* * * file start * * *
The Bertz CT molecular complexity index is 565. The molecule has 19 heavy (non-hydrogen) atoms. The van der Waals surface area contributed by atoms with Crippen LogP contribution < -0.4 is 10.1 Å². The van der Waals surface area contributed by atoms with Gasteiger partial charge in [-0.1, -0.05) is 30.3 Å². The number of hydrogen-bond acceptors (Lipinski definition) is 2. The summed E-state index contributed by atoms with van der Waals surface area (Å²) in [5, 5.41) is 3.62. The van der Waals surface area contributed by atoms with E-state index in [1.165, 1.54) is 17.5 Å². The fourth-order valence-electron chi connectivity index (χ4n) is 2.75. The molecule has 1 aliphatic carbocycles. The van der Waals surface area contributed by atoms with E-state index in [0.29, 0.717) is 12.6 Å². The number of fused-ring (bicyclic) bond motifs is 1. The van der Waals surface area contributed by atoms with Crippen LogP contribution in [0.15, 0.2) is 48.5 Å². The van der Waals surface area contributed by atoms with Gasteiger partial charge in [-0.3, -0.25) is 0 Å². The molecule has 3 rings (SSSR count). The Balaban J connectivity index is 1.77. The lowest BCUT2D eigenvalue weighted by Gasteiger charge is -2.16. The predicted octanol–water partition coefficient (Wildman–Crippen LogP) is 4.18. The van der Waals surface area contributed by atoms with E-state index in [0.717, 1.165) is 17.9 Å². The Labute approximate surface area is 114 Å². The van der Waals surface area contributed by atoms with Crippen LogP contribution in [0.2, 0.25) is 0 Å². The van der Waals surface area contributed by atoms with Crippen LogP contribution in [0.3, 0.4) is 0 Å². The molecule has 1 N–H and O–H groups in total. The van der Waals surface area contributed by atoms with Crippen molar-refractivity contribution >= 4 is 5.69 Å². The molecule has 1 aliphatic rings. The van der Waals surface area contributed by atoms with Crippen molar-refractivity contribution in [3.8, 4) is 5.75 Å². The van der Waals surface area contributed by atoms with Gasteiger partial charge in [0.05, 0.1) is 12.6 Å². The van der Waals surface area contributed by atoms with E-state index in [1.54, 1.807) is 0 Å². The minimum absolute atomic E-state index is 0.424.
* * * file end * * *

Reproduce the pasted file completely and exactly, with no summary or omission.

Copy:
The Bertz CT molecular complexity index is 565. The molecule has 19 heavy (non-hydrogen) atoms. The van der Waals surface area contributed by atoms with Crippen LogP contribution < -0.4 is 10.1 Å². The van der Waals surface area contributed by atoms with Gasteiger partial charge in [-0.1, -0.05) is 30.3 Å². The number of hydrogen-bond acceptors (Lipinski definition) is 2. The summed E-state index contributed by atoms with van der Waals surface area (Å²) in [5, 5.41) is 3.62. The van der Waals surface area contributed by atoms with E-state index in [1.165, 1.54) is 17.5 Å². The fourth-order valence-electron chi connectivity index (χ4n) is 2.75. The molecule has 1 aliphatic carbocycles. The van der Waals surface area contributed by atoms with E-state index in [0.29, 0.717) is 12.6 Å². The number of fused-ring (bicyclic) bond motifs is 1. The van der Waals surface area contributed by atoms with Crippen LogP contribution in [0.15, 0.2) is 48.5 Å². The van der Waals surface area contributed by atoms with Gasteiger partial charge in [-0.3, -0.25) is 0 Å². The molecule has 3 rings (SSSR count). The Balaban J connectivity index is 1.77. The lowest BCUT2D eigenvalue weighted by Gasteiger charge is -2.16. The predicted octanol–water partition coefficient (Wildman–Crippen LogP) is 4.18. The van der Waals surface area contributed by atoms with E-state index in [0.717, 1.165) is 17.9 Å². The Labute approximate surface area is 114 Å². The van der Waals surface area contributed by atoms with Crippen LogP contribution in [0.2, 0.25) is 0 Å². The van der Waals surface area contributed by atoms with Crippen LogP contribution in [0.3, 0.4) is 0 Å². The molecule has 1 N–H and O–H groups in total. The van der Waals surface area contributed by atoms with Crippen molar-refractivity contribution >= 4 is 5.69 Å². The molecule has 1 aliphatic rings. The van der Waals surface area contributed by atoms with Crippen molar-refractivity contribution in [3.8, 4) is 5.75 Å². The van der Waals surface area contributed by atoms with Gasteiger partial charge in [0.05, 0.1) is 12.6 Å². The van der Waals surface area contributed by atoms with E-state index in [1.54, 1.807) is 0 Å². The minimum absolute atomic E-state index is 0.424.